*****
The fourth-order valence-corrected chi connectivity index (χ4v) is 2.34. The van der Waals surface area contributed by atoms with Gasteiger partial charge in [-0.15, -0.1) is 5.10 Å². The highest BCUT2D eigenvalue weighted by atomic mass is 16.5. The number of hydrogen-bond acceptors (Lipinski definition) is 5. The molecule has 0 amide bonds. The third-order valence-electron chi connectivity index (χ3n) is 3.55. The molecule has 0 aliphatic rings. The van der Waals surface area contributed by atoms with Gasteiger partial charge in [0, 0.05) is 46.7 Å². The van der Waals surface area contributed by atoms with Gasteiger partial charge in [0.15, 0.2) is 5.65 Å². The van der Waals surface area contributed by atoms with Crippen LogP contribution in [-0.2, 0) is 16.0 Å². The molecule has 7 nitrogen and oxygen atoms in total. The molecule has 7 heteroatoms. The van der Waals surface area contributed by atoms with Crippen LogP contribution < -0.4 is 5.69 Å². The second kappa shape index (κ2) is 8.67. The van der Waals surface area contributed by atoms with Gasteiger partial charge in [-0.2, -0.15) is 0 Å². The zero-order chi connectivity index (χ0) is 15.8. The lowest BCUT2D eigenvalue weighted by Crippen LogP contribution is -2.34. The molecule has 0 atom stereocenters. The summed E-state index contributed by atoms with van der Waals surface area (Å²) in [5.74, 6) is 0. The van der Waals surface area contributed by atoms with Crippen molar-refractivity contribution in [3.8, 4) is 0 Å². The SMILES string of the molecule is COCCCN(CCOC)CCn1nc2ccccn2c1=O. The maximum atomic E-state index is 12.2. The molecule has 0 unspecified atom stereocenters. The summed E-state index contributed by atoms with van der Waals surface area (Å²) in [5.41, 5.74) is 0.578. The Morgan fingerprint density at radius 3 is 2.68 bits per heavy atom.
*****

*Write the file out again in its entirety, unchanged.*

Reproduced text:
The fourth-order valence-corrected chi connectivity index (χ4v) is 2.34. The van der Waals surface area contributed by atoms with Gasteiger partial charge in [-0.15, -0.1) is 5.10 Å². The highest BCUT2D eigenvalue weighted by atomic mass is 16.5. The number of hydrogen-bond acceptors (Lipinski definition) is 5. The molecule has 0 amide bonds. The third-order valence-electron chi connectivity index (χ3n) is 3.55. The molecule has 0 aliphatic rings. The van der Waals surface area contributed by atoms with Gasteiger partial charge in [0, 0.05) is 46.7 Å². The van der Waals surface area contributed by atoms with Gasteiger partial charge in [0.15, 0.2) is 5.65 Å². The van der Waals surface area contributed by atoms with Crippen LogP contribution in [-0.2, 0) is 16.0 Å². The molecule has 7 nitrogen and oxygen atoms in total. The molecule has 7 heteroatoms. The van der Waals surface area contributed by atoms with Crippen LogP contribution < -0.4 is 5.69 Å². The second kappa shape index (κ2) is 8.67. The van der Waals surface area contributed by atoms with Gasteiger partial charge in [-0.2, -0.15) is 0 Å². The zero-order chi connectivity index (χ0) is 15.8. The lowest BCUT2D eigenvalue weighted by Crippen LogP contribution is -2.34. The molecule has 0 atom stereocenters. The summed E-state index contributed by atoms with van der Waals surface area (Å²) in [5.74, 6) is 0. The van der Waals surface area contributed by atoms with Crippen molar-refractivity contribution in [3.8, 4) is 0 Å². The SMILES string of the molecule is COCCCN(CCOC)CCn1nc2ccccn2c1=O. The maximum atomic E-state index is 12.2. The molecule has 0 unspecified atom stereocenters. The summed E-state index contributed by atoms with van der Waals surface area (Å²) in [5.41, 5.74) is 0.578. The Morgan fingerprint density at radius 3 is 2.68 bits per heavy atom.